You do not want a ‘Web 2.0′ site. Web 2.0 is a near-useless term, because there are no clear lines to show where the web has changed. But clearly, it has changed, and with the proliferation of new site concepts and the technologies that enable them, there are more uses for a web site than ever. As businesses start to turn to their IT departments and say, “We want our website to be Web 2.0,” I can only watch and laugh as the same mistakes made in the 1990s are repeated, when businesses didn’t have an IT department or a website, but they saw other businesses did and they wanted one too… even if they didn’t know why.
I hope entrepreneurs and business managers alike will benefit from the definitions I’ll provide over the course of a three-post series. I’ve been thinking about why some sites succeed and some sites fail, and what it ultimately comes down to is understanding the purpose behind the site. A website is more than a feature list, and two sites with the same features can have radically different purposes and outcomes. I’ve created the definitions below to help understand the purpose behind a site and give us a framework for discussing it, which is increasingly important as new businesses look to start, and old businesses look to reinvent themselves.
The Three Thirds of the Web
There are many types of sites, which I’ve narrowed down to the nine most common, and grouped into three broad categories. While many websites are multi-purposed, they tend to be focused in at least one specific category, if not one specific type. A destination site is a site people go to because they know it has things they like. These are the sites we visit every day, the sites we use as start pages, sites that always have fresh content or interesting people. This is different from a presence site, which tends to be more static; people go to a presence site because they’re looking for something specific. And a service site’s traffic comes from people who want to do something.
Like your favorite restaurant, theatre, or vacation city, these sites want to be the ones you go to every time. They’re original, entertaining, or informative, and they’re probably the most successful because of it. The three types of destination sites I’ve identified are content sites, community sites, and aggregation sites.
Content Sites are sources of original content, whether that content is informative, entertaining, or both. Both CNN.com and many political blogs are content sites. While the focus of content sites is on the content, the most important aspect of a content site are the creators. While YouTube is partially a content site, its success has primarily come from its acquisition by Google, giving it a role in part of a larger strategy that is very different from what it might have been on its own.
Unacquired video sites like Metacafe and Revver are better examples of content sites, due to their focus on original content, and thus, the creators, which manifests in the form of better revenue-sharing options than YouTube offers. Creators of successful content sites cannot indulge a “build it and they will come” philosophy. They must recognize that they are competing for content creators, and offer the best rewards and assistance to those creators that they’re able to. Professional content sites like the NYTimes.com, Gawker, etc. compete in traditional ways(salaries, insurance benefits, reputation) for hired employees. Sites that harness user-generated content must compete for the best content creators by providing them with the best tools, visibility, revenue-sharing options, advice, and other benefits.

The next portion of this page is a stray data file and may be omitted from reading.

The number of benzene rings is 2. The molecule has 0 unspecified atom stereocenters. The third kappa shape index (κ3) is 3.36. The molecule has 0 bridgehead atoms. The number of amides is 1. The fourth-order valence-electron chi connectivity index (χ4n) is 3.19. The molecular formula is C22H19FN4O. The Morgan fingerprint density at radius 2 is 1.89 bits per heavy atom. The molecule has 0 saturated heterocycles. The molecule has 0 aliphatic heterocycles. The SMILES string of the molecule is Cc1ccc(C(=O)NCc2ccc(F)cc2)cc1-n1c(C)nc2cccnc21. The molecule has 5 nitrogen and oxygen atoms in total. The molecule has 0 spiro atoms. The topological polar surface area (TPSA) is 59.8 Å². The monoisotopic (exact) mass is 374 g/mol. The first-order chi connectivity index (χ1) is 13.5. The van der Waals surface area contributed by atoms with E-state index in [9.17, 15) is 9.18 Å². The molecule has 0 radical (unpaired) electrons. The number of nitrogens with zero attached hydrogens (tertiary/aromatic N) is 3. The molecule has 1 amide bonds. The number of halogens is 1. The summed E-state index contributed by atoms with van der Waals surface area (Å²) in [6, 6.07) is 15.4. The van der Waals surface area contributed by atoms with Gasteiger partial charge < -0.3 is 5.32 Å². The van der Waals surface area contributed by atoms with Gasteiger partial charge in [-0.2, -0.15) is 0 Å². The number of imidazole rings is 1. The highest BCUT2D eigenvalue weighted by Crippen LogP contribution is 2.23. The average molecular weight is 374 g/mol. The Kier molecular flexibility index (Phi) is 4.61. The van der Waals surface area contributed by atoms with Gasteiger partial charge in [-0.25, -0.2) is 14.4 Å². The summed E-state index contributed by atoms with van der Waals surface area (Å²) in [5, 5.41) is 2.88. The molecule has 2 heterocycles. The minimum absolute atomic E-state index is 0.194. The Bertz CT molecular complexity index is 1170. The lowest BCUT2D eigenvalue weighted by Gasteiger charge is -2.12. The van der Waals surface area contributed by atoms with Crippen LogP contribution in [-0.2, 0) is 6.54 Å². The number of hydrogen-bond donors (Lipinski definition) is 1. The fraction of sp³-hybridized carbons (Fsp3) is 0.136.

Aggregation Sites collect and present content from a larger number of small content sites, saving their audience the time of searching through many different places. Or they cull the best quality(in theory) or most popular content from content sites large and small. An aggregation’s sites most important features are the methods of presentation and quality control options. Aggregation sites can be editor-controlled, user-controlled, algorithm-controlled, or a mix of those methods.
And while designers have had the past decade to find the best ways to arrange lists of hyperlinks, web designers have barely scratched the surface of ways to display large collections of video, images, or audio. Adult content sites have years of experience in this area, and though some might find it distasteful, it’s likely that as has been done for years before, mainstream sites will popularize the innovations made in the adult industry.
Community Sites were around long before today’s fad of social networking services. Bulletin board systems, forums, chat rooms, and other interaction utilities were some of the most hyped features of the web before the media discovered ‘e-commerce’. Almost any site with a large amount of returning visitors could benefit from social features, but only site owners willing to nurture and maintain (not just moderate) the community will actually do so.
Although forums and discussion-oriented community sites are still common, many modern community sites revolve around what Jaiku founder Jyri Engeström termed “social objects”, like music, pictures, products, movies, etc. In other words, today’s sites with community features have to do more than give people a place to talk, they must give them interesting things to talk about as well. I’ll write more about best practices for building social networking sites in a later post.
Next time, on Social Strategist…
Next I’ll cover the different types of presence sites, and conclude with service sites. The distinctions between these types of sites are rarely absolute, but while features of several often combine, the nuances of each are important when determining the success or failure of a site. Make sure you’re subscribed to see the next two parts of this series!
Update 09/22/07: Part II – Presence Sites now available.